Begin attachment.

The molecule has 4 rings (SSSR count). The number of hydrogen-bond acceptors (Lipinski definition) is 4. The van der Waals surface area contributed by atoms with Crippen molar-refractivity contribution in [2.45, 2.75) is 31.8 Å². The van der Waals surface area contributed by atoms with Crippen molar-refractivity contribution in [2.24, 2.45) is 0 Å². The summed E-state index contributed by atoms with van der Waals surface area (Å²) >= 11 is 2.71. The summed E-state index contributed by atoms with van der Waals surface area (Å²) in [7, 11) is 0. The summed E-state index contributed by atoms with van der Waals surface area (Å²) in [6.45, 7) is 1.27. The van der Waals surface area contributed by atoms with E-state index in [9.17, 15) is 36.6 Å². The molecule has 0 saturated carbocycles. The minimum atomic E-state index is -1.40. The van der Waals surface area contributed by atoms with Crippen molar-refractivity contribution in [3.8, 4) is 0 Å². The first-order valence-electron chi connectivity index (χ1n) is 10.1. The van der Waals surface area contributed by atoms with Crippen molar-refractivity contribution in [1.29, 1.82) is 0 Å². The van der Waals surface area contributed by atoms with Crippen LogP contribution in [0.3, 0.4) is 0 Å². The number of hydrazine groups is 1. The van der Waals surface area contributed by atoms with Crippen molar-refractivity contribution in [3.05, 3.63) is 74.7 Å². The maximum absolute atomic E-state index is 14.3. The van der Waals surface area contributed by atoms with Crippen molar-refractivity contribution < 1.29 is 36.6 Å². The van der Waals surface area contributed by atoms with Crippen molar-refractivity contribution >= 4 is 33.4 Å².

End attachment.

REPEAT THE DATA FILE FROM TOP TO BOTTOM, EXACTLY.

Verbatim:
The molecule has 4 rings (SSSR count). The number of hydrogen-bond acceptors (Lipinski definition) is 4. The van der Waals surface area contributed by atoms with Crippen molar-refractivity contribution in [2.45, 2.75) is 31.8 Å². The van der Waals surface area contributed by atoms with Crippen molar-refractivity contribution in [2.24, 2.45) is 0 Å². The summed E-state index contributed by atoms with van der Waals surface area (Å²) >= 11 is 2.71. The summed E-state index contributed by atoms with van der Waals surface area (Å²) in [7, 11) is 0. The summed E-state index contributed by atoms with van der Waals surface area (Å²) in [6.45, 7) is 1.27. The van der Waals surface area contributed by atoms with E-state index in [9.17, 15) is 36.6 Å². The molecule has 0 saturated carbocycles. The minimum atomic E-state index is -1.40. The van der Waals surface area contributed by atoms with Crippen molar-refractivity contribution in [3.8, 4) is 0 Å². The first-order valence-electron chi connectivity index (χ1n) is 10.1. The van der Waals surface area contributed by atoms with Crippen molar-refractivity contribution in [1.29, 1.82) is 0 Å². The van der Waals surface area contributed by atoms with Crippen LogP contribution in [0.3, 0.4) is 0 Å². The number of hydrazine groups is 1. The van der Waals surface area contributed by atoms with Crippen molar-refractivity contribution in [3.05, 3.63) is 74.7 Å². The maximum absolute atomic E-state index is 14.3. The van der Waals surface area contributed by atoms with Crippen molar-refractivity contribution < 1.29 is 36.6 Å². The van der Waals surface area contributed by atoms with Crippen molar-refractivity contribution >= 4 is 33.4 Å².